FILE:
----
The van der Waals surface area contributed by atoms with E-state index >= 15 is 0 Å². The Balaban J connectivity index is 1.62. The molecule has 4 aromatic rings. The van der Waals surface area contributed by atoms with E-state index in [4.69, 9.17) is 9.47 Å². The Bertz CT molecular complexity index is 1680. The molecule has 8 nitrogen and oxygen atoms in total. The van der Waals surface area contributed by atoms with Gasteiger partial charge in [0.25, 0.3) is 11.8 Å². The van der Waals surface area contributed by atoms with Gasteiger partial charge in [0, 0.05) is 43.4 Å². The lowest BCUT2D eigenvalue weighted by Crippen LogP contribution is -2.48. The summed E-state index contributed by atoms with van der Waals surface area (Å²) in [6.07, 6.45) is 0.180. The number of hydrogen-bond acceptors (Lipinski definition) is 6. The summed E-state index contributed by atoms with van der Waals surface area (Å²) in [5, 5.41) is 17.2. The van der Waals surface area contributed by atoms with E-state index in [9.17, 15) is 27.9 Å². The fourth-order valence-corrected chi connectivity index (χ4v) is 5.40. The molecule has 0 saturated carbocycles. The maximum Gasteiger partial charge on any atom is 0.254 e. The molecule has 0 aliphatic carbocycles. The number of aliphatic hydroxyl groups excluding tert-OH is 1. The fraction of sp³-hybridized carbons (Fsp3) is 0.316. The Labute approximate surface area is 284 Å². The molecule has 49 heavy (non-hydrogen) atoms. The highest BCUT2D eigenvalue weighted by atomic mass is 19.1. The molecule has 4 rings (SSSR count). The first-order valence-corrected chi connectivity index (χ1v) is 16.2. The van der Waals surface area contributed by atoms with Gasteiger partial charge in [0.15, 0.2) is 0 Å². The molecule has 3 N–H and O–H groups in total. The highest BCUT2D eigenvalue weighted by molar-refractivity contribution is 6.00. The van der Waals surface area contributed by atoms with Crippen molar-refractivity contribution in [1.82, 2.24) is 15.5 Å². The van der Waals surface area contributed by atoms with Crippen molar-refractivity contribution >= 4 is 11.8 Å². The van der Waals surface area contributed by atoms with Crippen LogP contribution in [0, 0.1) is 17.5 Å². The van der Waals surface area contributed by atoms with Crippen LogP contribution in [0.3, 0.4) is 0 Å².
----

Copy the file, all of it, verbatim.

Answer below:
The van der Waals surface area contributed by atoms with E-state index >= 15 is 0 Å². The Balaban J connectivity index is 1.62. The molecule has 4 aromatic rings. The van der Waals surface area contributed by atoms with E-state index in [4.69, 9.17) is 9.47 Å². The Bertz CT molecular complexity index is 1680. The molecule has 8 nitrogen and oxygen atoms in total. The van der Waals surface area contributed by atoms with Gasteiger partial charge in [0.25, 0.3) is 11.8 Å². The van der Waals surface area contributed by atoms with Gasteiger partial charge in [0, 0.05) is 43.4 Å². The lowest BCUT2D eigenvalue weighted by Crippen LogP contribution is -2.48. The summed E-state index contributed by atoms with van der Waals surface area (Å²) in [6.07, 6.45) is 0.180. The number of hydrogen-bond acceptors (Lipinski definition) is 6. The summed E-state index contributed by atoms with van der Waals surface area (Å²) in [5, 5.41) is 17.2. The van der Waals surface area contributed by atoms with E-state index in [9.17, 15) is 27.9 Å². The fourth-order valence-corrected chi connectivity index (χ4v) is 5.40. The molecule has 0 saturated carbocycles. The maximum Gasteiger partial charge on any atom is 0.254 e. The molecule has 0 aliphatic carbocycles. The number of aliphatic hydroxyl groups excluding tert-OH is 1. The fraction of sp³-hybridized carbons (Fsp3) is 0.316. The Labute approximate surface area is 284 Å². The molecule has 49 heavy (non-hydrogen) atoms. The highest BCUT2D eigenvalue weighted by atomic mass is 19.1. The molecule has 4 rings (SSSR count). The first-order valence-corrected chi connectivity index (χ1v) is 16.2. The van der Waals surface area contributed by atoms with Gasteiger partial charge in [0.15, 0.2) is 0 Å². The molecule has 3 N–H and O–H groups in total. The highest BCUT2D eigenvalue weighted by molar-refractivity contribution is 6.00. The van der Waals surface area contributed by atoms with Crippen molar-refractivity contribution in [1.82, 2.24) is 15.5 Å². The van der Waals surface area contributed by atoms with Crippen molar-refractivity contribution >= 4 is 11.8 Å². The van der Waals surface area contributed by atoms with Crippen LogP contribution in [0, 0.1) is 17.5 Å². The van der Waals surface area contributed by atoms with Crippen LogP contribution in [0.3, 0.4) is 0 Å².